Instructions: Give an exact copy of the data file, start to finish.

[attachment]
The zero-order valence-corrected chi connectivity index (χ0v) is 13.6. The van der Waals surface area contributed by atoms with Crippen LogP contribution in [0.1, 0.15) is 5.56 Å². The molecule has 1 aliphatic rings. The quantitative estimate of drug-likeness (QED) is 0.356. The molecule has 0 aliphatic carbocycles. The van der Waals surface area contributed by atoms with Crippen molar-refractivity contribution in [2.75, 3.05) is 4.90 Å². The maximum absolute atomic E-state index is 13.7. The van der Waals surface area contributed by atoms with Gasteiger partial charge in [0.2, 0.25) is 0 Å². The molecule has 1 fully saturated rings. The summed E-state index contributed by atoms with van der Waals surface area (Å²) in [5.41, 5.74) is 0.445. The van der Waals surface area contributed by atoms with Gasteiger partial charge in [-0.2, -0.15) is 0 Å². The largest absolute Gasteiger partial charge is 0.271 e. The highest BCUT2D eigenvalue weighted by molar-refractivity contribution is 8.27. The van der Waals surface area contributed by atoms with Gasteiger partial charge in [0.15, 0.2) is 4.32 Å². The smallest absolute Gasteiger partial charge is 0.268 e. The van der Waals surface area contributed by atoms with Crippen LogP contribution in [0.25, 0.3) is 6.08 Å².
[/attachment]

The zero-order valence-corrected chi connectivity index (χ0v) is 13.6. The van der Waals surface area contributed by atoms with Crippen LogP contribution in [0.1, 0.15) is 5.56 Å². The molecule has 1 aliphatic rings. The quantitative estimate of drug-likeness (QED) is 0.356. The molecule has 0 aliphatic carbocycles. The van der Waals surface area contributed by atoms with Crippen molar-refractivity contribution in [2.75, 3.05) is 4.90 Å². The maximum absolute atomic E-state index is 13.7. The van der Waals surface area contributed by atoms with Gasteiger partial charge in [0.2, 0.25) is 0 Å². The molecule has 1 fully saturated rings. The summed E-state index contributed by atoms with van der Waals surface area (Å²) in [5.41, 5.74) is 0.445. The van der Waals surface area contributed by atoms with Gasteiger partial charge in [-0.2, -0.15) is 0 Å². The largest absolute Gasteiger partial charge is 0.271 e. The highest BCUT2D eigenvalue weighted by molar-refractivity contribution is 8.27. The van der Waals surface area contributed by atoms with Gasteiger partial charge in [0.15, 0.2) is 4.32 Å². The smallest absolute Gasteiger partial charge is 0.268 e. The van der Waals surface area contributed by atoms with Crippen LogP contribution in [0.25, 0.3) is 6.08 Å².